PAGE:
Thursday, September 02, 2010


Bong Joon-ho's Zodiac

By Edward Copeland
After loving Bong Joon-ho's Mother so much, I received so many notes insisting I must see his 2003 work Memories of Murder (which didn't receive U.S. release until 2005) that I had to seek it out. I'm glad I did.

Of course, my post's title refers to Memories of Murder as being similar to David Fincher's great Zodiac except that Bong's film premiered four years prior to the release of Fincher's. If I'd seen Bong's film first, perhaps my Zodiac review would have been titled David Fincher's Memories of Murder.

Actually, that truly isn't accurate either. Aside from being about a police investigation into a serial killer in a low-tech age, there's not much else in common between the two films other than their excellence.

Memories of Murder takes places in the South Korean province of Gyunggi in 1986 where someone is brutally raping and murdering young women. As in Mother, the detectives assigned to the case seem to find that the easiest way to solve a case is to beat, coerce or otherwise twist a confession out of the person they think most likely did the deed on that particular day.

This especially is the case with the lead cops on this case, a pair of none-too-bright bulbs, Detectives Park Doo-Man and the excessively brutal Cho Yong-koo (Song Kang-ho, Kim Roe-ha). After embarrassing the department (and getting the press sniffing around) by trying to railroad a mentally challenged man (Park No-shik), the chief (Song Jae-ho) sends to Seoul for a more experienced detective, Inspector Seo (Kim Sang-kyung), to try to help solve the most difficult case his department has ever faced.

As dim as Park is and as angry as Cho is, Seo always displays quiet contemplation, quick to dismiss the local cops' methods and theories in favor of approaching the rising body count the seemingly careful killer leaves analytically. Naturally, the tension an outsider would naturally bring to take over an investigation heats up even more than it would otherwise.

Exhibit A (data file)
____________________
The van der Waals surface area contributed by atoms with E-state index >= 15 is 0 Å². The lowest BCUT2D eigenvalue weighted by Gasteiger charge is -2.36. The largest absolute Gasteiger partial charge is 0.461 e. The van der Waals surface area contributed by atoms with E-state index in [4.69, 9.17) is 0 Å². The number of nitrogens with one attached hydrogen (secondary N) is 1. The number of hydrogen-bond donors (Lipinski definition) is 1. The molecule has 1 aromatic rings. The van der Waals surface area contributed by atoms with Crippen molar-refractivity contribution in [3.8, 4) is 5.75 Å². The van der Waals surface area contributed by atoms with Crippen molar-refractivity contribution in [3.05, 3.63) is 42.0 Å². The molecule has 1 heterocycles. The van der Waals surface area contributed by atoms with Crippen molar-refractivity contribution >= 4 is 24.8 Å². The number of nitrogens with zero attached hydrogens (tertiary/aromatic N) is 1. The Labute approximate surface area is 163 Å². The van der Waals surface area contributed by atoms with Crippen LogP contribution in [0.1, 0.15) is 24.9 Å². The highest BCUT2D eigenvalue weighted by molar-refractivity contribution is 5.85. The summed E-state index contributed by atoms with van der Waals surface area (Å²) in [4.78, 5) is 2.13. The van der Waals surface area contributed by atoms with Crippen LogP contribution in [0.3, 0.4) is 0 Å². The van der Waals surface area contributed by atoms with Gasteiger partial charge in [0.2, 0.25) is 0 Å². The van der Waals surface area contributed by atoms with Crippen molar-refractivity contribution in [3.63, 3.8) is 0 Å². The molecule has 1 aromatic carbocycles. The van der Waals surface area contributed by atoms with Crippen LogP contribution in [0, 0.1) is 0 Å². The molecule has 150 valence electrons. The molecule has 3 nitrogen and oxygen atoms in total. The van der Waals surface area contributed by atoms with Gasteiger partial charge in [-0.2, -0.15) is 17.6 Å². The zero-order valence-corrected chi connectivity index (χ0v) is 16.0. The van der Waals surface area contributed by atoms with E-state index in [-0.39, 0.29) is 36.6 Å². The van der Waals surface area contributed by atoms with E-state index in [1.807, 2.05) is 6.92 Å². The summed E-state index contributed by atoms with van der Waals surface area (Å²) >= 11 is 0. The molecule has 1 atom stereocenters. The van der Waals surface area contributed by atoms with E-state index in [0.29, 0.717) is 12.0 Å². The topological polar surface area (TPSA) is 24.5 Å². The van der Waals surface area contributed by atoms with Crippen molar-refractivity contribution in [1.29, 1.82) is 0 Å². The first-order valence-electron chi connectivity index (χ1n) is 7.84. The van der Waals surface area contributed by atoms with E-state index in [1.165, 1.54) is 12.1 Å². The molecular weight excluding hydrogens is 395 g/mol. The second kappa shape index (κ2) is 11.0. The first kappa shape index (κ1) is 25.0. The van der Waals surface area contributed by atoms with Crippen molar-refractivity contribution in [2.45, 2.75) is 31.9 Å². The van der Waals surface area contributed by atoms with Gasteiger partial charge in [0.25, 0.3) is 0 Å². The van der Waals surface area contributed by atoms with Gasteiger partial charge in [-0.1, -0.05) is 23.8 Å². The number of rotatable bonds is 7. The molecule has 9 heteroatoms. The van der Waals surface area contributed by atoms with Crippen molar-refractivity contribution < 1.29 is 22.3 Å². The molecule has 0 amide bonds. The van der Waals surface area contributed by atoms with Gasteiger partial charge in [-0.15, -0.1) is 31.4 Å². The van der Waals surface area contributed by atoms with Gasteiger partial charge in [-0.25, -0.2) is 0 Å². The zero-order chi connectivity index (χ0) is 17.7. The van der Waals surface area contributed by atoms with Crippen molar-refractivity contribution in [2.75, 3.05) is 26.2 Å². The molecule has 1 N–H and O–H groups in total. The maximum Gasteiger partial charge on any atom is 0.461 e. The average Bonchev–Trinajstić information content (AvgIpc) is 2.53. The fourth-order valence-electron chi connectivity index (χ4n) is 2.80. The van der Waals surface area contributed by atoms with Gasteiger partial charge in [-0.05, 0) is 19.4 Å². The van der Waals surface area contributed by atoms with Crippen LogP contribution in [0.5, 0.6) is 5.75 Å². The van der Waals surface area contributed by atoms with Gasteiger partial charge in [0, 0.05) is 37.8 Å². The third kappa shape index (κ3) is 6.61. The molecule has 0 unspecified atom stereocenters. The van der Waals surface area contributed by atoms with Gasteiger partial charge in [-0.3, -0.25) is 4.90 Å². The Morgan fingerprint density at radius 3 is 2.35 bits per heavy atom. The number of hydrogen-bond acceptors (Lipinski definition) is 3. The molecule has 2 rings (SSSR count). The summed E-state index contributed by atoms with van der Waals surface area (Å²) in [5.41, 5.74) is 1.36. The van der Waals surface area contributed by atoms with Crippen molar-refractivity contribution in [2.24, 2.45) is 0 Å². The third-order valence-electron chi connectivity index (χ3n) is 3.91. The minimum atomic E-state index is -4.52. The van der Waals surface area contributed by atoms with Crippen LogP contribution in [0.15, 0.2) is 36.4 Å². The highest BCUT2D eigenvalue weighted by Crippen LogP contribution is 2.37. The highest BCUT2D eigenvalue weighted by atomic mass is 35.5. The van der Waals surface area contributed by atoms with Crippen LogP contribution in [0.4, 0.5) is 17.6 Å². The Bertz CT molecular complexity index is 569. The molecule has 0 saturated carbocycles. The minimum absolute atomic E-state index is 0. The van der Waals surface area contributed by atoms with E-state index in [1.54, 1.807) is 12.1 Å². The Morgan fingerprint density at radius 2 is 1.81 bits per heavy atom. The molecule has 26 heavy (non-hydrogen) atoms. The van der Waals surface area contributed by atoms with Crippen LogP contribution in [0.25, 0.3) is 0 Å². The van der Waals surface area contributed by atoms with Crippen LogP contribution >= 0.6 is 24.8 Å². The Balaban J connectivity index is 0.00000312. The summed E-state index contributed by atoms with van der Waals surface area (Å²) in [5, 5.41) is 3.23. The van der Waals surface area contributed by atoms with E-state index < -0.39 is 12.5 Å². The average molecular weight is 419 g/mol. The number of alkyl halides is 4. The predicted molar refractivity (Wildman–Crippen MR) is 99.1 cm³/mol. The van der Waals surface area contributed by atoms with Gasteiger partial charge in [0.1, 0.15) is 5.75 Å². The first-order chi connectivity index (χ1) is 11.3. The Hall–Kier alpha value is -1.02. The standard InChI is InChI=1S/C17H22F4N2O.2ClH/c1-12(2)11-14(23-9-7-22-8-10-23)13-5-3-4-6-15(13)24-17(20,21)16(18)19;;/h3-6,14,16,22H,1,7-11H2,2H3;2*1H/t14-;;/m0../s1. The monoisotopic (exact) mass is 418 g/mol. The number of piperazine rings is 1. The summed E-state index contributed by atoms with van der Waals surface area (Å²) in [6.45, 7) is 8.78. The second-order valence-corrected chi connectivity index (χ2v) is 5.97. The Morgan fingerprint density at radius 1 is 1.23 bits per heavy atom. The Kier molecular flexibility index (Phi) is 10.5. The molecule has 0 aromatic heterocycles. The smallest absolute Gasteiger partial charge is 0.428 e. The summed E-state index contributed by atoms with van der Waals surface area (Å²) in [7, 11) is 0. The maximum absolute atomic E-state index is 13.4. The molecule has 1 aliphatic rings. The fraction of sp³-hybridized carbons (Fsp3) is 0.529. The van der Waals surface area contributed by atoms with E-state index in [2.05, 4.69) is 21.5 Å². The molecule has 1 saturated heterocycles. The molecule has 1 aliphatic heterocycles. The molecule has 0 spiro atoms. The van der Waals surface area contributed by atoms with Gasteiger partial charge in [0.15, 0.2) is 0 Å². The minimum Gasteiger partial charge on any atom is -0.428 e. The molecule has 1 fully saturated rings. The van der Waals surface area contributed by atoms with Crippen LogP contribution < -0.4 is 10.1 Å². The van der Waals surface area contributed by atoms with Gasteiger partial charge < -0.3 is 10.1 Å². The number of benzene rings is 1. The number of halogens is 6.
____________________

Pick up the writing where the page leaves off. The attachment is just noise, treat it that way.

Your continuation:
Unfortunately, whenever a break seems near, it seems to lead inevitably to a dead end, frustrating every one. When a young female officer notes that a radio station keeps receiving postcard requests to play a certain song every time it rains, an event that follows with another brutal slaying, Seo feels they've got what they need to stop the killer before his next victim. However, the chief's request to Seoul for additional manpower to spread out to stake out the province gets a big no because the country's government's priority is putting down an uprising elsewhere.

Bong moves the film at a swift pace and there aren't really twists to spoil because it does resemble Zodiac in that the mystery has no resolution. It's the effect of the crimes and the investigation on the main characters that are at the heart of Bong's film. It delivers a different sort of heartbreak as the final frustration of an early DNA result (which they have to send to America to get) doesn't return the expected result prompts an almost Persona-like transference between Park and Seo.

Memories of Murder, preceding the fun frolic of The Host and this year's great Mother, makes me want to see what else Bong Joon-ho has been up to in South Korea. I'm glad I checked Memories of Murder out, though I think Mother is the best of his three films I've seen so far.

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As far as Bong goes, what's left is Barking Dogs never Bite, his debut feature, and a short film that I wrote about last year, Influenza, which I understand has English subtitles, unlike when I saw it (although I could get the basics of what was going on).
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